Since the beginning of Russia’s special operation to de-militarize and de-Nazify Ukraine, EU officials have introduced several rounds of sanctions against Moscow, as well as pledging to dramatically reduce the 27-nation bloc’s dependence on Russian oil, gas and coal.
In early March, the EU announced plans to slash its dependence on Russian gas by two-thirds during 2022. Europe gets about 40% of its natural gas from Russia.
The EU is urgently seeking alternatives to substitute Russia’s hydrocarbons. Given the delays in firming up African gas suppliers, the bloc is looking to sure up an agreement with the US to deliver 15 billion cubic metres (bcm) of additional liquefied fuel in 2022, and a further 50 billion cubic metres (bcm) a year until 2030, according to Bloomberg.
Brussels is also considering signing a trilateral memorandum of understanding with Egypt and Israel to increase LNG supplies to the Old Continent by the summer of 2022.
Plans to double the Southern Gas Corridor’s capacity, which brings up to 20 bcm annually from Azerbaijan, is also on the table, as well as LNG deliveries from Canada, Japan and South Korea, according to the media outlet.
The EU has urged member nations to ensure open, flexible, liquid and well-functioning global LNG markets, both with major LNG producers, including the USA, Australia and Qatar, and consumers, including China, Japan and South Korea.
It appears unlikely that major LNG producers will be capable of quickly filling Russia’s shoes in the wake of the EU energy embargo. The [EU] will never be able to replace Russian gas supplies now or in the foreseeable future.
The combined total LNG exports of the United States, Qatar and Australia could barely replace current Russian gas supplies to the EU.
This situation partly stems from the fact that the bulk of USA, Qatari and Australian LNG exports are bought years in advance by customers in the Asia-Pacific region; and partly because the EU has limited LNG import capacity in terms of LNG terminals and storage spaces.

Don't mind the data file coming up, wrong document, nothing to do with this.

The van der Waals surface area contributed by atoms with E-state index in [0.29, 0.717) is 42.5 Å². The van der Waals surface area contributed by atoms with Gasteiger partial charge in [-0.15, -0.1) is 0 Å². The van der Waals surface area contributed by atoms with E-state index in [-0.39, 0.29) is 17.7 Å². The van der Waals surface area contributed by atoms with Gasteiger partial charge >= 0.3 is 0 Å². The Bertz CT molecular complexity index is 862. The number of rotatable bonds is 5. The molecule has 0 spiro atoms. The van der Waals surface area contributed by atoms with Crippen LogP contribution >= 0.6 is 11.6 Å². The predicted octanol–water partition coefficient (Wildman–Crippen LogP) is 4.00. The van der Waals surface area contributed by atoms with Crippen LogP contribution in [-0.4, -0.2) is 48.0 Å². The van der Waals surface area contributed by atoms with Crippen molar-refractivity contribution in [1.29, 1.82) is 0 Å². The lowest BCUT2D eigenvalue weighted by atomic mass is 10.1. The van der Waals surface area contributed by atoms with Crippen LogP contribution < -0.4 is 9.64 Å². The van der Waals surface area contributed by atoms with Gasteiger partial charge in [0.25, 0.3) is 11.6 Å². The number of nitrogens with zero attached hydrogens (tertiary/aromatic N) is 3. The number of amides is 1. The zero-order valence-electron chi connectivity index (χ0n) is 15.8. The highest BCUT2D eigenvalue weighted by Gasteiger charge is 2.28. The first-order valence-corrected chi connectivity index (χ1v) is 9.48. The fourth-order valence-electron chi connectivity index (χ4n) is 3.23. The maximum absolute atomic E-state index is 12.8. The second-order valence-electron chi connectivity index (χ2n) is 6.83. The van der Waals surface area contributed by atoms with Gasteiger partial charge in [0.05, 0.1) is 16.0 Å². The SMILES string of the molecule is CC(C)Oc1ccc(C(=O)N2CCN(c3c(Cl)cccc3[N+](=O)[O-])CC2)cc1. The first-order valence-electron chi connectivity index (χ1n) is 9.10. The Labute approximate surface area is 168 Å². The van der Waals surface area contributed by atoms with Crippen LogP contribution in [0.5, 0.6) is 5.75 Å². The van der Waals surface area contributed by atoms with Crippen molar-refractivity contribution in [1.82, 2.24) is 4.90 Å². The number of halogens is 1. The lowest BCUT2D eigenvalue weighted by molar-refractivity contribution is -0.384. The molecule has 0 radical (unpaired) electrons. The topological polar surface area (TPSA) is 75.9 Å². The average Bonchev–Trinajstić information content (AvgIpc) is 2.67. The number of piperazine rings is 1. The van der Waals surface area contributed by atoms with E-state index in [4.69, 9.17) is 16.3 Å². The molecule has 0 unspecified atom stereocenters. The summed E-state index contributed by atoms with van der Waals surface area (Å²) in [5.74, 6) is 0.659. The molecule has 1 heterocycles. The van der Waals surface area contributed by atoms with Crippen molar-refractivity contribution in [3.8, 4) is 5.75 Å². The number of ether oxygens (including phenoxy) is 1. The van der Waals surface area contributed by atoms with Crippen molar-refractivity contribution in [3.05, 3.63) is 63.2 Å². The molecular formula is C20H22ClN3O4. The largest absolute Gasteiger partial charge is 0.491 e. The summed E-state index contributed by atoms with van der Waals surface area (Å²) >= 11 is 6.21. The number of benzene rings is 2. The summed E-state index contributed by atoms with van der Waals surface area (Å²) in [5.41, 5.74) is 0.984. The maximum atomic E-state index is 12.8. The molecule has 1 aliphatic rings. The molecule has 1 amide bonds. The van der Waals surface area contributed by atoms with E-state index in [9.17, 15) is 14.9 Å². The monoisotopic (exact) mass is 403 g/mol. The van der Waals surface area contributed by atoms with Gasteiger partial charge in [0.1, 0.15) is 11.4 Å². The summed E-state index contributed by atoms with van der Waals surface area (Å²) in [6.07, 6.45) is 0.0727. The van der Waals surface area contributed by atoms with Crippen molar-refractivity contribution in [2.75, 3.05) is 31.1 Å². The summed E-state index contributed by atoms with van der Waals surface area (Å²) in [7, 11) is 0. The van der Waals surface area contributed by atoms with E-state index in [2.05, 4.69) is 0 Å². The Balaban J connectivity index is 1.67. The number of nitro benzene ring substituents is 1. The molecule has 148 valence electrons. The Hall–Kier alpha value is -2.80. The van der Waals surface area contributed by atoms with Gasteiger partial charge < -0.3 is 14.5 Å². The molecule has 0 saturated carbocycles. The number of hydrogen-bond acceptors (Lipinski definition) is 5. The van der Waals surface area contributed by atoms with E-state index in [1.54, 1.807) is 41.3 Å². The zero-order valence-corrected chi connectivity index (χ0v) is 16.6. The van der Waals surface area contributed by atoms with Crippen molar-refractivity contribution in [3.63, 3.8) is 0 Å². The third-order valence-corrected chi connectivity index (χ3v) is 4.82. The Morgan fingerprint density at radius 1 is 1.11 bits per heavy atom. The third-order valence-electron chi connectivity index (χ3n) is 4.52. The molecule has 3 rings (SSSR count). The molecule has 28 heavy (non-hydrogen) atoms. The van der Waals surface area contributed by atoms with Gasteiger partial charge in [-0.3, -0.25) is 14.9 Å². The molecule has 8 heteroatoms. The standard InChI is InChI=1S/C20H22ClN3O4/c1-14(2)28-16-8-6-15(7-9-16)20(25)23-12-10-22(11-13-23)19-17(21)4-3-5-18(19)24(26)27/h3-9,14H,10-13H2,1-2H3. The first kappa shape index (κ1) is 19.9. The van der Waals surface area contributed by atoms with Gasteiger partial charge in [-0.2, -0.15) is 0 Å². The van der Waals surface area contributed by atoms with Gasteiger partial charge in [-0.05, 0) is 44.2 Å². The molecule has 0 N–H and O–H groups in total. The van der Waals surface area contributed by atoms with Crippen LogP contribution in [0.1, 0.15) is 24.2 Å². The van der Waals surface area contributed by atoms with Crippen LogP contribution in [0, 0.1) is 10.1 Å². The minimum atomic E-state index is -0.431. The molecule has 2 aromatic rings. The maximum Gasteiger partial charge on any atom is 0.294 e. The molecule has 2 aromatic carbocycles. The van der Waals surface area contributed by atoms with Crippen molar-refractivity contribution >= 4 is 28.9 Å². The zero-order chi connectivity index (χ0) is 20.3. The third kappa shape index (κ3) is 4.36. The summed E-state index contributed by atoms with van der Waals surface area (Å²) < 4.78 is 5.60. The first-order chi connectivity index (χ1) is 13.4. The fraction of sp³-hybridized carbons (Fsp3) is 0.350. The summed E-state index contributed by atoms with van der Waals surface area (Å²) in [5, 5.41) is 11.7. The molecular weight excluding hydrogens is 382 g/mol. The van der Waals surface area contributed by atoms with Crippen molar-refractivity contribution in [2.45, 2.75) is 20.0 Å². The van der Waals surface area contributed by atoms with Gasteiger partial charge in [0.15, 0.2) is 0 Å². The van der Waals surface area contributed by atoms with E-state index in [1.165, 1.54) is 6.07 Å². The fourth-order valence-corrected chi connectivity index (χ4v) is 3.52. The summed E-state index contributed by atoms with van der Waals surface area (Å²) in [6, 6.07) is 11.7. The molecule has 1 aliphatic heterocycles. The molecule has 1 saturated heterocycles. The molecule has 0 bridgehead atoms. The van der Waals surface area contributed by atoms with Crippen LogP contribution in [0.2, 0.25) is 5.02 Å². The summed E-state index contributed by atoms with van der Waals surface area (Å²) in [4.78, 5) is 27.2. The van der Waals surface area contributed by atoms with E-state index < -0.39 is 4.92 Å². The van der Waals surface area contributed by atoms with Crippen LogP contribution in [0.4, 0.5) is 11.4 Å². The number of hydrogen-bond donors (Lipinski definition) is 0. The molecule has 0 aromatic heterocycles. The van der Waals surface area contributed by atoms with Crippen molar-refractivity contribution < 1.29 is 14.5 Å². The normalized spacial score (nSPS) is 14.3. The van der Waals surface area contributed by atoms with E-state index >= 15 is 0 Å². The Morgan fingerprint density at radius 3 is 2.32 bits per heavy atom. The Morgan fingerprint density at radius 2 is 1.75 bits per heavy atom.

In short, the EU appears to be shooting itself in the foot by abruptly severing energy ties with Russia, as it may take up to a decade for the bloc to build enough infrastructure to satisfy its needs, concludes the economist.
A competing Nigeria-Morocco gas pipeline project has likewise been on the cards since 2016. The project envisages the construction of a 5,660 km-long (3,517 mi) offshore pipeline – the second-longest in the world – to carry gas from Nigeria to Morocco through eleven West African nations.
Besides linking Nigeria and Morocco, it is expected to connect African gas reserves to Europe, as Nigeria’s minister for petroleum resources, Timipre Sylva, told reporters in Abuja on Monday.
Sylva noted that Russia and some other world energy producers are interested in investing in the project, which may kick off before May 2023. However, it’s not known how much the project will cost, nor how long it will take to finish.
There are also a number of less ambitious gas pipeline projects which are at different stages of planning or construction in West, East and South Africa.
However, many of them remain unfinished due to a lack of investments, criminal attacks, a dire security situation, and political divisions within the continent.
Sputnik / ABC Flash Point WW III News 2022.